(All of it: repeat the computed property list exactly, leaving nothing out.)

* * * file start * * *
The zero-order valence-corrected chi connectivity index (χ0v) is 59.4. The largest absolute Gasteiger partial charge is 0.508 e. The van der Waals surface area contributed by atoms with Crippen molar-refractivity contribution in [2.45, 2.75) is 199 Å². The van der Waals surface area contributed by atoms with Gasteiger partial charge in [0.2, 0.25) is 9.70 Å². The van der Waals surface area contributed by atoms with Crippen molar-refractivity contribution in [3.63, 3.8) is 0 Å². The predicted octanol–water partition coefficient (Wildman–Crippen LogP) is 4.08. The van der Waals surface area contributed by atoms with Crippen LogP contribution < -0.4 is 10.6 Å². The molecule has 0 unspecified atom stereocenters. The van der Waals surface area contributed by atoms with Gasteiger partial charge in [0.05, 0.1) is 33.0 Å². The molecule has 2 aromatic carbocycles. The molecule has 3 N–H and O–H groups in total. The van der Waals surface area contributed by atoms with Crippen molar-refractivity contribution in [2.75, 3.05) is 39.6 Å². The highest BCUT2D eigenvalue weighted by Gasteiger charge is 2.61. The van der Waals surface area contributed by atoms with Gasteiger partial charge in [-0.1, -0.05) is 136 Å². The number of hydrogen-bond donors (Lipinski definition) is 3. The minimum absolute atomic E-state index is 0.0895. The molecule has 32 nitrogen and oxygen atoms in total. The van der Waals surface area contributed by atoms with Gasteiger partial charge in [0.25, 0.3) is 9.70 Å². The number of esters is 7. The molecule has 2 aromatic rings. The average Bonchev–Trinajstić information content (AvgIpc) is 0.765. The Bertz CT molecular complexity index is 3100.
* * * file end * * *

The zero-order valence-corrected chi connectivity index (χ0v) is 59.4. The largest absolute Gasteiger partial charge is 0.508 e. The van der Waals surface area contributed by atoms with Crippen molar-refractivity contribution in [2.45, 2.75) is 199 Å². The van der Waals surface area contributed by atoms with Gasteiger partial charge in [0.2, 0.25) is 9.70 Å². The van der Waals surface area contributed by atoms with Crippen molar-refractivity contribution in [3.63, 3.8) is 0 Å². The predicted octanol–water partition coefficient (Wildman–Crippen LogP) is 4.08. The van der Waals surface area contributed by atoms with Crippen LogP contribution < -0.4 is 10.6 Å². The molecule has 0 unspecified atom stereocenters. The van der Waals surface area contributed by atoms with Gasteiger partial charge in [0.05, 0.1) is 33.0 Å². The molecule has 2 aromatic carbocycles. The molecule has 3 N–H and O–H groups in total. The van der Waals surface area contributed by atoms with Crippen molar-refractivity contribution in [2.75, 3.05) is 39.6 Å². The highest BCUT2D eigenvalue weighted by Gasteiger charge is 2.61. The van der Waals surface area contributed by atoms with Gasteiger partial charge in [-0.1, -0.05) is 136 Å². The number of hydrogen-bond donors (Lipinski definition) is 3. The minimum absolute atomic E-state index is 0.0895. The molecule has 32 nitrogen and oxygen atoms in total. The van der Waals surface area contributed by atoms with Gasteiger partial charge in [0.25, 0.3) is 9.70 Å². The number of esters is 7. The molecule has 2 aromatic rings. The average Bonchev–Trinajstić information content (AvgIpc) is 0.765. The Bertz CT molecular complexity index is 3100.